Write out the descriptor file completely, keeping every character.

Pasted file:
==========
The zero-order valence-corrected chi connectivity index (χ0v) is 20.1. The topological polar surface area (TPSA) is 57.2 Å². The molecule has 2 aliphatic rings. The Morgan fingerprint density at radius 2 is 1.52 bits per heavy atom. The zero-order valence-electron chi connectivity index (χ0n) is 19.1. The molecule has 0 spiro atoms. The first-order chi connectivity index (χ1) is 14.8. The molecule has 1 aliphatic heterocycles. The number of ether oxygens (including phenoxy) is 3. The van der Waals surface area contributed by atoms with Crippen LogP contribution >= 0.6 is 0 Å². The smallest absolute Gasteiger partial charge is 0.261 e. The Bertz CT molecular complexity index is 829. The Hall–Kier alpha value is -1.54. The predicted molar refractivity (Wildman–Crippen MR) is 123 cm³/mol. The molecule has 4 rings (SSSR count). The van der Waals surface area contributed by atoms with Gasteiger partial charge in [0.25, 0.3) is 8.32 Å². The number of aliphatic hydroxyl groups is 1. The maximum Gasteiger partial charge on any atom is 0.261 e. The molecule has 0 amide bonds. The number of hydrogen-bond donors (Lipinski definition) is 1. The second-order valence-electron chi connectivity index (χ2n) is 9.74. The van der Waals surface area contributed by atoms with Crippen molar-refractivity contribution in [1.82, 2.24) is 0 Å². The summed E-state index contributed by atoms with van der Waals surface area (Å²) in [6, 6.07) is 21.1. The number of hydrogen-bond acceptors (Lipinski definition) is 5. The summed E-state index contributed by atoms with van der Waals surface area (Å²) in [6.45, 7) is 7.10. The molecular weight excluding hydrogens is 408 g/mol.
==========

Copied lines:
The zero-order valence-corrected chi connectivity index (χ0v) is 20.1. The topological polar surface area (TPSA) is 57.2 Å². The molecule has 2 aliphatic rings. The Morgan fingerprint density at radius 2 is 1.52 bits per heavy atom. The zero-order valence-electron chi connectivity index (χ0n) is 19.1. The molecule has 0 spiro atoms. The first-order chi connectivity index (χ1) is 14.8. The molecule has 1 aliphatic heterocycles. The number of ether oxygens (including phenoxy) is 3. The van der Waals surface area contributed by atoms with Crippen LogP contribution >= 0.6 is 0 Å². The smallest absolute Gasteiger partial charge is 0.261 e. The Bertz CT molecular complexity index is 829. The Hall–Kier alpha value is -1.54. The predicted molar refractivity (Wildman–Crippen MR) is 123 cm³/mol. The molecule has 4 rings (SSSR count). The van der Waals surface area contributed by atoms with Gasteiger partial charge in [0.25, 0.3) is 8.32 Å². The number of aliphatic hydroxyl groups is 1. The maximum Gasteiger partial charge on any atom is 0.261 e. The molecule has 0 amide bonds. The number of hydrogen-bond donors (Lipinski definition) is 1. The second-order valence-electron chi connectivity index (χ2n) is 9.74. The van der Waals surface area contributed by atoms with Crippen molar-refractivity contribution in [1.82, 2.24) is 0 Å². The summed E-state index contributed by atoms with van der Waals surface area (Å²) in [6, 6.07) is 21.1. The number of hydrogen-bond acceptors (Lipinski definition) is 5. The summed E-state index contributed by atoms with van der Waals surface area (Å²) in [6.45, 7) is 7.10. The molecular weight excluding hydrogens is 408 g/mol.